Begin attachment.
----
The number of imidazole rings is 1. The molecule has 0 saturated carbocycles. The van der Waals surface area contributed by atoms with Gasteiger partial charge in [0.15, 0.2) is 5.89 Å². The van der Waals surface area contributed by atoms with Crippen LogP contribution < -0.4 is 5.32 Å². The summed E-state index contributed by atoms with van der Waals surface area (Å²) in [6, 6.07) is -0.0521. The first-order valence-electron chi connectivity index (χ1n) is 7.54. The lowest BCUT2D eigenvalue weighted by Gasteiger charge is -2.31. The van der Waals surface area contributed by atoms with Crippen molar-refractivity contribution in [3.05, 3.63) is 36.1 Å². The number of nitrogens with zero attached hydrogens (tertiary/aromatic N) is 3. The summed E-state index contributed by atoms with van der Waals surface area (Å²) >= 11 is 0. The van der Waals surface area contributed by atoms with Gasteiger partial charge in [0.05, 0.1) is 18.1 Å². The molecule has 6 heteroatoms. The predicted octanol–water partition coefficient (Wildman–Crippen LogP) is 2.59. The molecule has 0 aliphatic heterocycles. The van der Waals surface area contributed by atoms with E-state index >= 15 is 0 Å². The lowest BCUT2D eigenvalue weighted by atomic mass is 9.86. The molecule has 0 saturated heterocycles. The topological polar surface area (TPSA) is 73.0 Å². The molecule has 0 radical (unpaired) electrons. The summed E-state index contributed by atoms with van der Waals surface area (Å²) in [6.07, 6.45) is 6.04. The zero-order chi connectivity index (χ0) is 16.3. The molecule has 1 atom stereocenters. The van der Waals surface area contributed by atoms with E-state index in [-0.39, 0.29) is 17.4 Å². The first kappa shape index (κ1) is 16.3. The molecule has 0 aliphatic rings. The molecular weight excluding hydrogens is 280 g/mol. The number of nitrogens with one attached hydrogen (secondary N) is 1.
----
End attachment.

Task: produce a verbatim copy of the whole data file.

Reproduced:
The number of imidazole rings is 1. The molecule has 0 saturated carbocycles. The van der Waals surface area contributed by atoms with Gasteiger partial charge in [0.15, 0.2) is 5.89 Å². The van der Waals surface area contributed by atoms with Crippen LogP contribution < -0.4 is 5.32 Å². The summed E-state index contributed by atoms with van der Waals surface area (Å²) in [6, 6.07) is -0.0521. The first-order valence-electron chi connectivity index (χ1n) is 7.54. The lowest BCUT2D eigenvalue weighted by Gasteiger charge is -2.31. The van der Waals surface area contributed by atoms with Crippen molar-refractivity contribution in [3.05, 3.63) is 36.1 Å². The number of nitrogens with zero attached hydrogens (tertiary/aromatic N) is 3. The summed E-state index contributed by atoms with van der Waals surface area (Å²) >= 11 is 0. The van der Waals surface area contributed by atoms with Gasteiger partial charge in [0.05, 0.1) is 18.1 Å². The molecule has 6 heteroatoms. The predicted octanol–water partition coefficient (Wildman–Crippen LogP) is 2.59. The molecule has 0 aliphatic heterocycles. The van der Waals surface area contributed by atoms with E-state index >= 15 is 0 Å². The lowest BCUT2D eigenvalue weighted by atomic mass is 9.86. The molecule has 0 saturated heterocycles. The topological polar surface area (TPSA) is 73.0 Å². The molecule has 0 radical (unpaired) electrons. The summed E-state index contributed by atoms with van der Waals surface area (Å²) in [6.07, 6.45) is 6.04. The zero-order chi connectivity index (χ0) is 16.3. The molecule has 1 atom stereocenters. The van der Waals surface area contributed by atoms with E-state index in [-0.39, 0.29) is 17.4 Å². The first kappa shape index (κ1) is 16.3. The molecule has 0 aliphatic rings. The molecular weight excluding hydrogens is 280 g/mol. The number of nitrogens with one attached hydrogen (secondary N) is 1.